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Behind the Life of Jesus: ‘Real’ Christianity or a poor substitute?

Summary

John Dickson on the danger of accepting a poor substitute of the Christian faith rather than the real thing.

Summary

John Dickson on the danger of accepting a poor substitute of the Christian faith rather than the real thing.

On the set of the Life of Jesus documentary, John uses a story of four people on a plane to demonstrate the dangers of accepting a poor substitute of Christianity rather than the real thing.

Transcript

JOHN DICKSON: We’re here in the Golan Heights filming in Gamla, the first-century ruin. And we’re filming scenes about the way that Jesus didn’t really fit with peoples’ expectations and assumptions. And it reminds me of the completely untrue story about four people on a plane that lost all power to its engines. The pilot informed the passengers of the disaster and said, “It gets worse, there are only three parachutes, and there are four of us. It’s my plane, my parachutes, I’ve got to take one of them.” So he strapped it on and jumped out to safety. Left on the plane were a brilliant professor, a minister of religion, and a backpacker. And the brilliant professor stood up and said, “Look, I’m one of the greatest minds in the world, I have to survive, I have to take one of the parachutes.” The others agreed that that was a good thing, so he strapped one on, and jumped out. The minister started to explain to the backpacker that he’d lived a long life, that he knew where he was going when he died, so the backpacker should take the last parachute. The backpacker stopped him and said, “No, it’s ok, that brilliant professor, he just jumped out with my backpack strapped on.”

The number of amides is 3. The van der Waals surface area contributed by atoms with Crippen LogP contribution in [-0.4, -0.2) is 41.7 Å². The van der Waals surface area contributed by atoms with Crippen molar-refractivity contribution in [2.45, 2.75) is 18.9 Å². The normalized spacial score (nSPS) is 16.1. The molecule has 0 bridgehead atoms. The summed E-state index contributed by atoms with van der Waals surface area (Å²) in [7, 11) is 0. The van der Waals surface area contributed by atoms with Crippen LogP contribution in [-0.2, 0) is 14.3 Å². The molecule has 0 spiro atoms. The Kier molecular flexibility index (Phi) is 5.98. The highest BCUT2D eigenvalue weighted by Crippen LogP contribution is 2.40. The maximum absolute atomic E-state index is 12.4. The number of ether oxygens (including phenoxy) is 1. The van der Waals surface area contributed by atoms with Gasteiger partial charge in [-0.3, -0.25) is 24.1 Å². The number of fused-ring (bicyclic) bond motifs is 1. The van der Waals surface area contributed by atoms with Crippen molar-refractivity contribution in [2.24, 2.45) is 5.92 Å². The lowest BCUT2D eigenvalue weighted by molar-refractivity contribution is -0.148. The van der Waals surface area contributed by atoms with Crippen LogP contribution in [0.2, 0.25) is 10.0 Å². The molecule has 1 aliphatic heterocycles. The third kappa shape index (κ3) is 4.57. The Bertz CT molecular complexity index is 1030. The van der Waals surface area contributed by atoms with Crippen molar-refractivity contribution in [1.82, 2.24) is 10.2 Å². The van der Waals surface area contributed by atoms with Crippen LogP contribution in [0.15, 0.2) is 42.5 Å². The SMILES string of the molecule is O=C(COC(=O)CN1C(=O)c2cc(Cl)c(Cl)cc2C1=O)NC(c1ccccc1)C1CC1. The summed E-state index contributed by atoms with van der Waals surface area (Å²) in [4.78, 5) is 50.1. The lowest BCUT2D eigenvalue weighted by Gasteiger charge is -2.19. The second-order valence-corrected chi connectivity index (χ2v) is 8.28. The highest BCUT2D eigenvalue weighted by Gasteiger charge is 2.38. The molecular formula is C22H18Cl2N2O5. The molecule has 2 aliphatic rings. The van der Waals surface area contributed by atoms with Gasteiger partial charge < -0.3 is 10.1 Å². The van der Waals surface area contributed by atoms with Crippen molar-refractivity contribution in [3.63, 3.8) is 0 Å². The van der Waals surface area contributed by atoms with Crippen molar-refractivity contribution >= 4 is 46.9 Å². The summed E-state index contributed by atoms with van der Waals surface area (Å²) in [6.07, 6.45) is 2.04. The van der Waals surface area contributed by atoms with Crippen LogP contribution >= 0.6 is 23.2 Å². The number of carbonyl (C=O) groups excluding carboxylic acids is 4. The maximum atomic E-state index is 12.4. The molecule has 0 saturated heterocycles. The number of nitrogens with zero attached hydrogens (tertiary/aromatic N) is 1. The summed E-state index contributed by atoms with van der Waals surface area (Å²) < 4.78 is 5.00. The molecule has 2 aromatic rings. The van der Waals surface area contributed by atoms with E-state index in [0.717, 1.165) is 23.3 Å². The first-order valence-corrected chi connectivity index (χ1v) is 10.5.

Now, it’s completely untrue, but it illustrates something that is true: it’s possible to assume you have the real thing, when in fact you have a poor substitute. Now, that’s a particular problem: jumping out of an aircraft at 30,000 feet with nothing but a PhD and a backpack, but it’s also a problem when it comes to the Christian faith. I keep meeting people, even in the 21st century, who have embraced what they assumed was real Christianity, but when we get talking, even they admit that it’s not the real thing, they embraced a poor substitute. Conversely, I meet plenty of people, particularly at the moment, who have rejected what they assumed was real Christianity, and you get talking, and it turns out they rejected really just a poor substitute. Jesus is sometimes hard to understand, but once you get him, you know you’ve got the real thing.